The National Renewable Energy Laboratory is the Department of Energy's green tech incubation lab, so perhaps it's no surprise that the research agency is attempting to lead America to greener pastures by example. The NREL just put the finishing touches on its new Research Support Facility (RSF) in Golden, Colo., -- the largest zero-energy office building in the nation -- hoping other developers will follow its lead.
With lackluster battery tech one of the biggest hurdles standing between existing energy economies and those of the green, renewable future, there's a lot of pressure on researchers to come up with the next big battery breakthrough. And pressure, it turns out, might be just the ticket. By exerting the kinds of super-high pressures found deep within the Earth on a unique compound, researchers at Washington State University's Pullman campus have created a novel new material with the capacity to store huge amounts of mechanical energy as potential chemical power.
Need a weekend project around the house? Mark Suppes, web developer by day, has built his own nuclear fusion reactor in a Brooklyn workspace. It kind of makes that project car you’ve got rusting in the garage seem lame by comparison.
It's been a big week for bacteria. Last week, a Canadian geo-scientist proposed using carbon-eating, methane-excreting microbes to turn crude into cleaner natural gas while still in the well. Now, researchers have found similar bacteria rapidly turning a CO2-filled coal mine into a veritable methane factory, blending CO2 and hydrogen atoms in the coal into natural gas, sans environmentally harmful mining.
In recent years, the U.S. military has been making small strides toward a greener energy standard – the Navy wants to create a green strike group by 2012, while the Air Force has been testing biofuels in its aircraft. But for troops on the ground relying increasingly on electronic devices, solar is the way forward. With that in mind, DARPA has assembled an industry-academic team of photovoltaic leaders to create the next generation of battle-ready solar cells that achieve 20 percent conversion while standing up to harsh combat conditions.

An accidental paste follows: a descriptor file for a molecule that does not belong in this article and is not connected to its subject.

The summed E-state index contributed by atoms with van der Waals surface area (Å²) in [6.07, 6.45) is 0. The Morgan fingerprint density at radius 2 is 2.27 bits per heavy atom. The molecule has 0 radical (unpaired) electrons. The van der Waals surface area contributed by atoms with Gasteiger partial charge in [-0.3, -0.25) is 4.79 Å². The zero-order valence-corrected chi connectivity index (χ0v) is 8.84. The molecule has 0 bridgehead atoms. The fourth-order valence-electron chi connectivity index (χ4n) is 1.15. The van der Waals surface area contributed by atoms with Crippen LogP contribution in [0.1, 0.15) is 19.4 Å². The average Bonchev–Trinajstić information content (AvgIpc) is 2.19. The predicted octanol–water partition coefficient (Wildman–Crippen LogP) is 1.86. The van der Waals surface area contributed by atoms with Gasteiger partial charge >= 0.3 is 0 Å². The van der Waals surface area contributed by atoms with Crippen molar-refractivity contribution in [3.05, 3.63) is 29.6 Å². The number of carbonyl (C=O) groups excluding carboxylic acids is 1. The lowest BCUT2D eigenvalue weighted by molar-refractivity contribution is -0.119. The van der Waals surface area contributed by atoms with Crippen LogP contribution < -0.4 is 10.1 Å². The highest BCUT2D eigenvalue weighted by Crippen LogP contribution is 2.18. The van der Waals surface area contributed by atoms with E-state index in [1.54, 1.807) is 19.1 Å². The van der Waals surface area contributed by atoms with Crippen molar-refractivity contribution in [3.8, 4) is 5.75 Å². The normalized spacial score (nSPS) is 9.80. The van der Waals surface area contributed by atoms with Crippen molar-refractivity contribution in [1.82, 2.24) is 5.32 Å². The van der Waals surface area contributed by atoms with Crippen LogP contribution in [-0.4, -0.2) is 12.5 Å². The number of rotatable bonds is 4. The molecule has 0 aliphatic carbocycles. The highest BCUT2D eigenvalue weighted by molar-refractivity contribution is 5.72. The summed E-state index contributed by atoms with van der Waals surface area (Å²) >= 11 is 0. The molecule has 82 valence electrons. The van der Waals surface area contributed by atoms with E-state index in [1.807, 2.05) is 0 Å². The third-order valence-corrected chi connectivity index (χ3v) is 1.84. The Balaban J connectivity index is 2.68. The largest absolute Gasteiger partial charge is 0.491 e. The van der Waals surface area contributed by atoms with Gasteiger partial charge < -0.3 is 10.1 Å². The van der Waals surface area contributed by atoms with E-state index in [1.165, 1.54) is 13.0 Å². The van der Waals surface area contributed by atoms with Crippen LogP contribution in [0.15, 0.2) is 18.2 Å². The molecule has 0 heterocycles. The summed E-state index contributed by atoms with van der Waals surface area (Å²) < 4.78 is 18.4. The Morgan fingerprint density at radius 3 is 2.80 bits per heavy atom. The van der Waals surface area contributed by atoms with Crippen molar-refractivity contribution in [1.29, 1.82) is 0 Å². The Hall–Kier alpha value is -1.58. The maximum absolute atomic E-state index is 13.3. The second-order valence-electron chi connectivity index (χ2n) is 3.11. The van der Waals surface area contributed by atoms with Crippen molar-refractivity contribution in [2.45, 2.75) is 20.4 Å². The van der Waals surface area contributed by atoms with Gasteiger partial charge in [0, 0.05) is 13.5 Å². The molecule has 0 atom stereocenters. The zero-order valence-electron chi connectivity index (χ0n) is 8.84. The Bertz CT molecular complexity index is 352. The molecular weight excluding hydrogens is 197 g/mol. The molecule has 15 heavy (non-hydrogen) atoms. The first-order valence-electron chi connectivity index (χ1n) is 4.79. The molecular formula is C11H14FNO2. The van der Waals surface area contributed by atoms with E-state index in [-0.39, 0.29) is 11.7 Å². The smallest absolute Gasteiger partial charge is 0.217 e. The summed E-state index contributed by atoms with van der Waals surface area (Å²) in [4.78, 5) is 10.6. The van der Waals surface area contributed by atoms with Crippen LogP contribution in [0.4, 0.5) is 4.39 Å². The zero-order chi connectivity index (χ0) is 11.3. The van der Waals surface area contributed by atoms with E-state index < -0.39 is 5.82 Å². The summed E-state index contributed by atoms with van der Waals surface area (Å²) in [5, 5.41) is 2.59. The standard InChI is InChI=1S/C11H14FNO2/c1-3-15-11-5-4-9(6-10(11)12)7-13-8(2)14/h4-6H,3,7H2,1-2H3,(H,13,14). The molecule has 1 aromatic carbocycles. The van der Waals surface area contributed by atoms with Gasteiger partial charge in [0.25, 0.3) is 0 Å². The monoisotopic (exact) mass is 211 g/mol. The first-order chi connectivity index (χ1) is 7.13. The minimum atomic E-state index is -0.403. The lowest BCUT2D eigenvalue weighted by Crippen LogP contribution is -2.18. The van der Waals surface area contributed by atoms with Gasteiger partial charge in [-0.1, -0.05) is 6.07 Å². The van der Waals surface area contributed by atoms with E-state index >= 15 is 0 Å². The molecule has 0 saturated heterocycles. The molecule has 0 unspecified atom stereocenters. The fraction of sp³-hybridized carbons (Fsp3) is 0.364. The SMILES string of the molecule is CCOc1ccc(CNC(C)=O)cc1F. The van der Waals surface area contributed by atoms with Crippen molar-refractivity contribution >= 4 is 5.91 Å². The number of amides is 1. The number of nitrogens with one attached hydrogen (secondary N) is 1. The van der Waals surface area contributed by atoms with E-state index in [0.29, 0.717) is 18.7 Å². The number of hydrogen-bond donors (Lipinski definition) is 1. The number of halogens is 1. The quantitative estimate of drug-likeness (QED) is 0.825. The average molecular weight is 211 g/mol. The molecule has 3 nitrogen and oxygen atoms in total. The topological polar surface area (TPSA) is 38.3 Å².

If you’re an ocean-transiting container ship, friction is a drag. The bigger your load, the more energy it takes to propel you through the water, and that means increased fuel costs and increased emissions. But by mimicking the hydrophobic characteristics of the water fern, researchers at the University of Bonn think they can create container ships that move faster – and more efficiently – from port to port.
It's abundantly clear that we need to get off fossil fuels for various reasons (try Googling "oil spill"), but our infrastructures are far better tuned for the hydrocarbon fuels of the past century than the renewables of the next. So why don't we just make fuels that work in our existing technology from renewable energy?
Hydrogen is the most abundant element in the universe, but it can be difficult and costly to get at the raw gaseous stuff, at least in the kind of commercial volumes that could sustainably fuel a hydrogen economy. But researchers at the DOE's Lawrence Berkeley National Laboratory have made a substantial leap toward a hydrogen-based future by devising a cheap, metal catalyst that can split hydrogen gas from water.
America may have taken her first steps in what is sure to be a long, incremental, and sometimes painful shift toward a large-scale clean energy future. Interior Secretary Ken Salazar finally approved the Cape Wind project today, allowing for the construction of 130 turbines at Horseshoe Shoal south of Cape Cod.
The project will be the first major offshore wind project backed by the federal government, and if successful it might not be the last. Salazar said today that Cape Wind is only the first of many wind projects that will dot the Atlantic coast, piping carbon-free electricity back to shore for use in public power grids.